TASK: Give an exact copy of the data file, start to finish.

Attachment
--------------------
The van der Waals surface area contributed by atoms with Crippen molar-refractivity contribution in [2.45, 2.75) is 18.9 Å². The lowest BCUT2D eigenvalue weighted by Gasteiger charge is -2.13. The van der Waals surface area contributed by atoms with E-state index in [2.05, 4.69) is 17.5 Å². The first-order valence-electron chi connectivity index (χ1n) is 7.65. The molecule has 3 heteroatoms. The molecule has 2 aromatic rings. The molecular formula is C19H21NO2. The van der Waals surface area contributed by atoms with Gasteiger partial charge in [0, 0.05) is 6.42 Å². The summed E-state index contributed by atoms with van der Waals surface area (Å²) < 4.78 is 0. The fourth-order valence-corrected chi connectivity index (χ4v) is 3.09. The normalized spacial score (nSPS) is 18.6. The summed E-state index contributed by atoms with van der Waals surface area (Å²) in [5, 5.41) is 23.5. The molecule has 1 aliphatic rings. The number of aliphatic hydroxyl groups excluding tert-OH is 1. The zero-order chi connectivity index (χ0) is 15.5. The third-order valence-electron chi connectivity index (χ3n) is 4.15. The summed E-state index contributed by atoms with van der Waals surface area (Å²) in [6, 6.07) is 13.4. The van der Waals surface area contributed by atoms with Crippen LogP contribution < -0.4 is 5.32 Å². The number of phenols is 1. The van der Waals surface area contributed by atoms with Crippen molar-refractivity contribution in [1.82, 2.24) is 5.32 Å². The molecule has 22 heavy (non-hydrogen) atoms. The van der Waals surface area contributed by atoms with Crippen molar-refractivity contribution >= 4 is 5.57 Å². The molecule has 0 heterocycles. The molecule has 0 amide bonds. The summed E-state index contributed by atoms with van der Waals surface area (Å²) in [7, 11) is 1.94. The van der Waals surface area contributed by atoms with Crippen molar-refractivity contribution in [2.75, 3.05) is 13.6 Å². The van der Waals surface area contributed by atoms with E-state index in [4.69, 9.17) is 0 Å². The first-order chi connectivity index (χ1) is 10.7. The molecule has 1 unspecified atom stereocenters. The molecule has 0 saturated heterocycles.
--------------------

The van der Waals surface area contributed by atoms with Crippen molar-refractivity contribution in [2.45, 2.75) is 18.9 Å². The lowest BCUT2D eigenvalue weighted by Gasteiger charge is -2.13. The van der Waals surface area contributed by atoms with E-state index in [2.05, 4.69) is 17.5 Å². The first-order valence-electron chi connectivity index (χ1n) is 7.65. The molecule has 3 heteroatoms. The molecule has 2 aromatic rings. The molecular formula is C19H21NO2. The van der Waals surface area contributed by atoms with Gasteiger partial charge in [0, 0.05) is 6.42 Å². The summed E-state index contributed by atoms with van der Waals surface area (Å²) < 4.78 is 0. The fourth-order valence-corrected chi connectivity index (χ4v) is 3.09. The normalized spacial score (nSPS) is 18.6. The summed E-state index contributed by atoms with van der Waals surface area (Å²) in [5, 5.41) is 23.5. The molecule has 1 aliphatic rings. The number of aliphatic hydroxyl groups excluding tert-OH is 1. The zero-order chi connectivity index (χ0) is 15.5. The third-order valence-electron chi connectivity index (χ3n) is 4.15. The summed E-state index contributed by atoms with van der Waals surface area (Å²) in [6, 6.07) is 13.4. The van der Waals surface area contributed by atoms with Crippen LogP contribution < -0.4 is 5.32 Å². The number of phenols is 1. The van der Waals surface area contributed by atoms with Crippen molar-refractivity contribution in [1.82, 2.24) is 5.32 Å². The molecule has 22 heavy (non-hydrogen) atoms. The van der Waals surface area contributed by atoms with Crippen molar-refractivity contribution >= 4 is 5.57 Å². The molecule has 0 heterocycles. The molecule has 0 amide bonds. The summed E-state index contributed by atoms with van der Waals surface area (Å²) in [7, 11) is 1.94. The van der Waals surface area contributed by atoms with Crippen molar-refractivity contribution in [2.75, 3.05) is 13.6 Å². The van der Waals surface area contributed by atoms with E-state index in [4.69, 9.17) is 0 Å². The first-order chi connectivity index (χ1) is 10.7. The molecule has 1 unspecified atom stereocenters. The molecule has 0 saturated heterocycles.